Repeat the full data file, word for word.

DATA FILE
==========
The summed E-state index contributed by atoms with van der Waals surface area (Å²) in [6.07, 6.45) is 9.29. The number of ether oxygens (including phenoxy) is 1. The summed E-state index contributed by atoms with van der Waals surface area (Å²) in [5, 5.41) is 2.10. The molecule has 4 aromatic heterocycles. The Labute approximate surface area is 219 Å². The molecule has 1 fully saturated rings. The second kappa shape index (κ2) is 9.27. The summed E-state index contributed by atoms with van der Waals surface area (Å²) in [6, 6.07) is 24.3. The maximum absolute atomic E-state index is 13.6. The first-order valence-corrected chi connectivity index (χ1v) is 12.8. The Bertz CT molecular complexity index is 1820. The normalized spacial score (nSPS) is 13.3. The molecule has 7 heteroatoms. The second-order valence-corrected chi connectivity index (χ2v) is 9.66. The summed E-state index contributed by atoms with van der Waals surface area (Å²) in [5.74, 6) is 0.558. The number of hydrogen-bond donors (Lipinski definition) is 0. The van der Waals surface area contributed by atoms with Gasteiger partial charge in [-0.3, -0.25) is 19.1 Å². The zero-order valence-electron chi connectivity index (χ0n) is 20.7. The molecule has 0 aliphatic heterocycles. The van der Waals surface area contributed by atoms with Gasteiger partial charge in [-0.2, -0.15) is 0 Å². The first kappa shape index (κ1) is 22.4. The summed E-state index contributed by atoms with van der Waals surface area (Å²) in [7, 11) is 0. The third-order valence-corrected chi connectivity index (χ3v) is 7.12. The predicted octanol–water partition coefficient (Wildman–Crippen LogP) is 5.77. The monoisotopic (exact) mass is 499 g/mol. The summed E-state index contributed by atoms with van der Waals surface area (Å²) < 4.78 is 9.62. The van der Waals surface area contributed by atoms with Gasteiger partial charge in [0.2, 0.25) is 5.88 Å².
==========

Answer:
The summed E-state index contributed by atoms with van der Waals surface area (Å²) in [6.07, 6.45) is 9.29. The number of ether oxygens (including phenoxy) is 1. The summed E-state index contributed by atoms with van der Waals surface area (Å²) in [5, 5.41) is 2.10. The molecule has 4 aromatic heterocycles. The Labute approximate surface area is 219 Å². The molecule has 1 fully saturated rings. The second kappa shape index (κ2) is 9.27. The summed E-state index contributed by atoms with van der Waals surface area (Å²) in [6, 6.07) is 24.3. The maximum absolute atomic E-state index is 13.6. The first-order valence-corrected chi connectivity index (χ1v) is 12.8. The Bertz CT molecular complexity index is 1820. The normalized spacial score (nSPS) is 13.3. The molecule has 7 heteroatoms. The second-order valence-corrected chi connectivity index (χ2v) is 9.66. The summed E-state index contributed by atoms with van der Waals surface area (Å²) in [5.74, 6) is 0.558. The number of hydrogen-bond donors (Lipinski definition) is 0. The van der Waals surface area contributed by atoms with Gasteiger partial charge in [-0.3, -0.25) is 19.1 Å². The zero-order valence-electron chi connectivity index (χ0n) is 20.7. The molecule has 0 aliphatic heterocycles. The van der Waals surface area contributed by atoms with Gasteiger partial charge in [-0.2, -0.15) is 0 Å². The first kappa shape index (κ1) is 22.4. The summed E-state index contributed by atoms with van der Waals surface area (Å²) in [7, 11) is 0. The third-order valence-corrected chi connectivity index (χ3v) is 7.12. The predicted octanol–water partition coefficient (Wildman–Crippen LogP) is 5.77. The monoisotopic (exact) mass is 499 g/mol. The summed E-state index contributed by atoms with van der Waals surface area (Å²) < 4.78 is 9.62. The van der Waals surface area contributed by atoms with Gasteiger partial charge in [0.2, 0.25) is 5.88 Å².